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Arcanum: World of Arator Core Rule Book Version 1.0

1

Arcanum: World of Arator Core Rule Book and

Character Class Codex (Version 1.0)

These are the core rules for the Realm of Arator adventure setting. All rules within this

book are needed in terms of how the game is played. This book will explain various

aspects of the game that are not covered in other volumes such as Creature Compendium,

The Gods of Arator, etc.

The basis of this volume revolves around how battles, combat, and stats are primarily

used within the game as well as spells. Even though the magic of Arator is fully

explained sphere by sphere in its own book Magic of Arator, this book will explain how

spells work when in and out of combat.

All the basic mechanics of the game are explained in this core rule book as well as other

features that are important to the game in order to be played.

The Basics: How to Play the Game

The World of Arator is played very similar to other role playing games with storytelling

and pen and paper.

A calculator is also essential to add and subtract the various bonuses, damage done, and

percentages that are present in the game.

The World of Arator can also be used in conjunction with D20 system. All one needs is

the 20 sided dice and that is all. The 20 sided dice can be used to figure out how much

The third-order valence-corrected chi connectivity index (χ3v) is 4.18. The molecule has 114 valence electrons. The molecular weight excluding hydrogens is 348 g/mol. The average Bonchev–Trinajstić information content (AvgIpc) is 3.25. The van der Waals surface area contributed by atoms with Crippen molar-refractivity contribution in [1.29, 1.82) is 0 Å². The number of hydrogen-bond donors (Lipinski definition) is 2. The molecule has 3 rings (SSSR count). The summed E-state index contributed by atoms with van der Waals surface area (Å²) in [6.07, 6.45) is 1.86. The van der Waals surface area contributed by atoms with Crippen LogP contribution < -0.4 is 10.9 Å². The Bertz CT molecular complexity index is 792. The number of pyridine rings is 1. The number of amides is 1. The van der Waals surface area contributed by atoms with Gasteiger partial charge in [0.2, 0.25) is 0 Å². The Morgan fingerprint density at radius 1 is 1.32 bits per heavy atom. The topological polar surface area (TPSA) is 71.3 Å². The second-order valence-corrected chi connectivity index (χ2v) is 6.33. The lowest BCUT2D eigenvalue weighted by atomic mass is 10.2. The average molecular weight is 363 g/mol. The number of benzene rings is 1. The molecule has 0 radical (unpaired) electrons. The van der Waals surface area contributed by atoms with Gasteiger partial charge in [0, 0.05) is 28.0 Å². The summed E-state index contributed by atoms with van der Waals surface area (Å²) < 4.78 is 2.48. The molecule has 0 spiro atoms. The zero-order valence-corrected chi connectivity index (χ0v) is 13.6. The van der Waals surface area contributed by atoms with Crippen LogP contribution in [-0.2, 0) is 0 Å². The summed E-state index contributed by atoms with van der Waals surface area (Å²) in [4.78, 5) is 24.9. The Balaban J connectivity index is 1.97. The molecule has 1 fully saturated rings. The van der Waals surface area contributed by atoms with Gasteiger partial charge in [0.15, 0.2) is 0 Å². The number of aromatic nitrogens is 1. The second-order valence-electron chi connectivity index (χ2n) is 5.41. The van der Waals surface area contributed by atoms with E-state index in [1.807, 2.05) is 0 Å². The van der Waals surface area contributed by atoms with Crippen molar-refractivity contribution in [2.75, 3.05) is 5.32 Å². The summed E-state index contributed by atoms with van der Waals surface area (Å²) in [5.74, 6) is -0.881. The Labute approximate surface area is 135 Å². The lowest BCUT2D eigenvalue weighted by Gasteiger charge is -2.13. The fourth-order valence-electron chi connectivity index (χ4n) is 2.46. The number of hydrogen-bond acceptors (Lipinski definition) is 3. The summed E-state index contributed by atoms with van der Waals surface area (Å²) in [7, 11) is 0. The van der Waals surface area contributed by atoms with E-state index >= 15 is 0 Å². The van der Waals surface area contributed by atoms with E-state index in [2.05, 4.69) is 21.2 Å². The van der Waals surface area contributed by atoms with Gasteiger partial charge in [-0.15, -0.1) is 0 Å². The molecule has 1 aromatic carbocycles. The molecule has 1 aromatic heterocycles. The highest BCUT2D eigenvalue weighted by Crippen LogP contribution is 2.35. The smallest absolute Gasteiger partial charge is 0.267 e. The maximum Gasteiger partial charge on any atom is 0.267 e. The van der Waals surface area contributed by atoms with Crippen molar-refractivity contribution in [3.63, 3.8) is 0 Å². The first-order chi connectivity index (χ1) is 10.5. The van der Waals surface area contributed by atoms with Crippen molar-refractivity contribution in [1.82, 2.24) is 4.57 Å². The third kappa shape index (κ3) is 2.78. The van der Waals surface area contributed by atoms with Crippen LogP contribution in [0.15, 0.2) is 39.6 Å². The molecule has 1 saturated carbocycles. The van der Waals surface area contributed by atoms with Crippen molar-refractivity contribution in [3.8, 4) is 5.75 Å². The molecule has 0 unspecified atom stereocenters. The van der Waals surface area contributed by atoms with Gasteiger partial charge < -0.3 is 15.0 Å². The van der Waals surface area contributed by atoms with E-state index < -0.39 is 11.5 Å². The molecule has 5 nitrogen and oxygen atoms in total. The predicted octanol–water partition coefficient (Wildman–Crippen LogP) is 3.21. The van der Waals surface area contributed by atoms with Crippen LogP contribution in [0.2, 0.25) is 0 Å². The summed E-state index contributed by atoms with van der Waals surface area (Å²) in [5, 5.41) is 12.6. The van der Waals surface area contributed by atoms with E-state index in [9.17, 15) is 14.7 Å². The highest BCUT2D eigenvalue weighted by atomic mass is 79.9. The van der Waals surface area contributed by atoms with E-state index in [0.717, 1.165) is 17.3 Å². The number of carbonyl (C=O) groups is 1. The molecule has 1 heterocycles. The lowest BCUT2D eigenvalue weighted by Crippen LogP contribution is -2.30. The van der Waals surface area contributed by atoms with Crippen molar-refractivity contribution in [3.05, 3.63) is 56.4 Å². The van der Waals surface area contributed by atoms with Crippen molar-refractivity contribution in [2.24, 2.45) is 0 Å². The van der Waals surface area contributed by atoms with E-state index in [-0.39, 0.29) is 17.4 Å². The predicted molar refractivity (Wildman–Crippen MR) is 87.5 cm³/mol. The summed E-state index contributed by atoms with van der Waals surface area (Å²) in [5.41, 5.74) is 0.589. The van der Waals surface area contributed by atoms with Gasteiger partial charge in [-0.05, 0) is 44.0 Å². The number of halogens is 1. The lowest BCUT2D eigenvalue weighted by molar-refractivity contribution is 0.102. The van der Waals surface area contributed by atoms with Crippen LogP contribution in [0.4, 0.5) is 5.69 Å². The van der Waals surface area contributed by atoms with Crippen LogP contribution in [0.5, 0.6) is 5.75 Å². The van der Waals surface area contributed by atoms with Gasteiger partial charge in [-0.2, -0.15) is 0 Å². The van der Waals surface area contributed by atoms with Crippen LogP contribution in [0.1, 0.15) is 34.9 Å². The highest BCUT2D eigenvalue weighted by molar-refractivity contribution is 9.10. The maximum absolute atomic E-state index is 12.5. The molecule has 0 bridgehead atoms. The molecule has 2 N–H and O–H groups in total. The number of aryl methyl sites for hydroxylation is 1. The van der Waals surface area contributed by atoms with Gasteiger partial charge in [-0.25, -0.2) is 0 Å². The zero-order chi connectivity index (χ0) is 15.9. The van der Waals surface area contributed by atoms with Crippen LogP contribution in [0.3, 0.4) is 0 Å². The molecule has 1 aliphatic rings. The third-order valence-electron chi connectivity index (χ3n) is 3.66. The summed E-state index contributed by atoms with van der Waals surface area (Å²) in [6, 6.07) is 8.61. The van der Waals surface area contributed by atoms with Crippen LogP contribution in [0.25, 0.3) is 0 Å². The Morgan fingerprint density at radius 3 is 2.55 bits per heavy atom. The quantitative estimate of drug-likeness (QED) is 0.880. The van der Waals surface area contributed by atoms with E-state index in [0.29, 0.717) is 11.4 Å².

time remains in between player, NPC, and monster cool down times for their talents,

powers, and abilities. For example, if a warrior just used their trip and kill talent it cannot

be used again for another 60 seconds. To figure out how much time remains for that same

talent to be used again, the game master should have the player roll the 20 sided dice. If

the number is 6 or over then 60 seconds has transpired and they get to use that talent

again. If the number is 5 or lower, then not enough time has passed and the player will

have to wait for their next turn in which the talent will then be automatically available.

This also applies to monsters and NPCS that the game master controls. Each number on

the 20 sided dice would represent increments of 10 (there for a 1 is 10 seconds, 2 is 20

seconds, etc.) If the game master is controlling a monster that uses a special ability that

cannot be used again for 120 seconds for example, then they must roll a 12 or higher for

it to be used on the GMs turn, if 11 or lower than the GM must wait on their next turn to

use that monsters ability. Character classes and most monsters and beasts have numerous

talents with cool down times. Since all character classes have ten different special talents

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Arcanum: World of Arator Core Rule Book Version 1.0

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below level 50 and then an additional five more after level 50 along with their specialties

and normal attacks, they can opt to use these other methods of combat powers while the